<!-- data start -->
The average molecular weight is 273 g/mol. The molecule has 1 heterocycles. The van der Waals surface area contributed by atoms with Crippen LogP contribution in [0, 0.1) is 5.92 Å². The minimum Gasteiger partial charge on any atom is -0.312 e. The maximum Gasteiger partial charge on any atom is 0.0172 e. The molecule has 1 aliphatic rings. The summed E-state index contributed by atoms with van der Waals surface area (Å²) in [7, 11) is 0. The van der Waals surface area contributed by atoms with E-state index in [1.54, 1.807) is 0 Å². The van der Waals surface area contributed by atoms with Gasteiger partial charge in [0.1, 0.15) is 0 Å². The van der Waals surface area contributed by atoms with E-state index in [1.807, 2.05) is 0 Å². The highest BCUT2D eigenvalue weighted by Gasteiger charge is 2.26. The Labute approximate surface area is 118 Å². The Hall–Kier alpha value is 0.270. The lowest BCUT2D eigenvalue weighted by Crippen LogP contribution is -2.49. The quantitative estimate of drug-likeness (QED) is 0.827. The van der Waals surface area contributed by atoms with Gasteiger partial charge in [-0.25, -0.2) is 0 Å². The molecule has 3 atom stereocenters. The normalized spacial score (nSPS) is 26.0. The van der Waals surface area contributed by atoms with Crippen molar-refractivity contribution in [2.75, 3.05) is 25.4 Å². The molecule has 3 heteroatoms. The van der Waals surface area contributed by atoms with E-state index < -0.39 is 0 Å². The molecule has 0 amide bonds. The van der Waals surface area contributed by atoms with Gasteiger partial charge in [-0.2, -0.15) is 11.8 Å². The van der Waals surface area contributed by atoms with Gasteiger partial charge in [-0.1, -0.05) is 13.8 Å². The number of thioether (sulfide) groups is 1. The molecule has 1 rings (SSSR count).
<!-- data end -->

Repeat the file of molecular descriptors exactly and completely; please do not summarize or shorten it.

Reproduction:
The average molecular weight is 273 g/mol. The molecule has 1 heterocycles. The van der Waals surface area contributed by atoms with Crippen LogP contribution in [0, 0.1) is 5.92 Å². The minimum Gasteiger partial charge on any atom is -0.312 e. The maximum Gasteiger partial charge on any atom is 0.0172 e. The molecule has 1 aliphatic rings. The summed E-state index contributed by atoms with van der Waals surface area (Å²) in [7, 11) is 0. The van der Waals surface area contributed by atoms with E-state index in [1.54, 1.807) is 0 Å². The van der Waals surface area contributed by atoms with Gasteiger partial charge in [0.1, 0.15) is 0 Å². The van der Waals surface area contributed by atoms with E-state index in [1.807, 2.05) is 0 Å². The highest BCUT2D eigenvalue weighted by Gasteiger charge is 2.26. The Labute approximate surface area is 118 Å². The Hall–Kier alpha value is 0.270. The lowest BCUT2D eigenvalue weighted by Crippen LogP contribution is -2.49. The quantitative estimate of drug-likeness (QED) is 0.827. The van der Waals surface area contributed by atoms with Gasteiger partial charge in [-0.25, -0.2) is 0 Å². The molecule has 3 atom stereocenters. The normalized spacial score (nSPS) is 26.0. The van der Waals surface area contributed by atoms with Crippen molar-refractivity contribution in [2.75, 3.05) is 25.4 Å². The molecule has 3 heteroatoms. The van der Waals surface area contributed by atoms with E-state index < -0.39 is 0 Å². The molecule has 0 amide bonds. The van der Waals surface area contributed by atoms with Gasteiger partial charge in [-0.2, -0.15) is 11.8 Å². The van der Waals surface area contributed by atoms with Gasteiger partial charge in [-0.1, -0.05) is 13.8 Å². The number of thioether (sulfide) groups is 1. The molecule has 1 rings (SSSR count).